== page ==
The housing crisis suddenly has a whole new address: voting rights. Yesterday the chairman of the Macomb County Republican Party was quoted in the Michigan Messenger as saying he's set to assign election challengers with "a list of foreclosed homes and [we] will make sure people aren't voting from those addresses." The statement voting laws, which require an address and a desire to make sure proper election procedures were followed. Furor erupted immediately, with Project Vote issuing the following statement:
The Macomb County GOP's plan is a cynical partisan attempt to suppress the vote of thousands of low-income and African-American voters. . . . Just because you're behind on your mortgage doesn't mean you lose the right to vote. . . the challengers will still achieve nothing but to slow down voting and create an intimidating atmosphere at strategically chosen polls.
The chairman has since announced to the Detroit News, "I never said anything even close to that. We won't be doing voter challenges on foreclosures, and we've never had a plan to do it." Challenges are allowed at the polls if the challenger "knows or has good reason to suspect" a voter isn't eligible, a rule the Secretary of State has clarified to need "reliable sources or means." There's also a new state law requiring voters to produce photo identification.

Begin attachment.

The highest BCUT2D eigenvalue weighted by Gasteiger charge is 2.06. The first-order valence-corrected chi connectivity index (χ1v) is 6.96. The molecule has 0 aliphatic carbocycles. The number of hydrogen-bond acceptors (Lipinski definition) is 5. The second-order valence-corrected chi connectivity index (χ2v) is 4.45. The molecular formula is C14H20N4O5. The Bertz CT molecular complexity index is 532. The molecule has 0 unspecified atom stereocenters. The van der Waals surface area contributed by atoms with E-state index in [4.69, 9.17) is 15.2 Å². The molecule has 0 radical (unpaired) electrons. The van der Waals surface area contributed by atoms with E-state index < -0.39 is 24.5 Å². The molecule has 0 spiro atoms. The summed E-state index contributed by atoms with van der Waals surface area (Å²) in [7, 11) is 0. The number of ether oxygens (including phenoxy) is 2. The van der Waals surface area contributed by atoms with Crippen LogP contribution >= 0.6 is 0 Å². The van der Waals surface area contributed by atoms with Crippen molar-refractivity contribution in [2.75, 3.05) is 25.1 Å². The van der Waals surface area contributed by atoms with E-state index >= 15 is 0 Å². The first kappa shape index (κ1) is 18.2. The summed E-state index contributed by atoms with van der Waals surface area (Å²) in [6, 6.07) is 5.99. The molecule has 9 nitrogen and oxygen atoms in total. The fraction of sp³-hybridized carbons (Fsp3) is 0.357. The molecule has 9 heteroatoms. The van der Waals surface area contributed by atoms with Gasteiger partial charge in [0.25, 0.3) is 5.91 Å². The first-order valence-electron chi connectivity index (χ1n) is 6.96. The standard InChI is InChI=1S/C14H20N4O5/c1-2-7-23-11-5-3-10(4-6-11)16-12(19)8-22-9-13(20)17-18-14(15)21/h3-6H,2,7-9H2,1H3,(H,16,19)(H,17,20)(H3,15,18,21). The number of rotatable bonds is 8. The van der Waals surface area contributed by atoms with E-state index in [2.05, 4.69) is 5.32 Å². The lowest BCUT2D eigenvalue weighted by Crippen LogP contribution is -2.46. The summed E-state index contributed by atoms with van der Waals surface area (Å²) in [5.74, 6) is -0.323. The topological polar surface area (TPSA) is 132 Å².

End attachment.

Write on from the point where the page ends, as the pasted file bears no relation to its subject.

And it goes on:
Outdated addresses could be a very real problem this election. Ohio earlier this summer said that 3,700 people are registered to vote at vacant addresses, and another 27,000 have filled out change-of-address notices without updating their registration. Will foreclosures and outdated voter lists affect the accuracy of the results?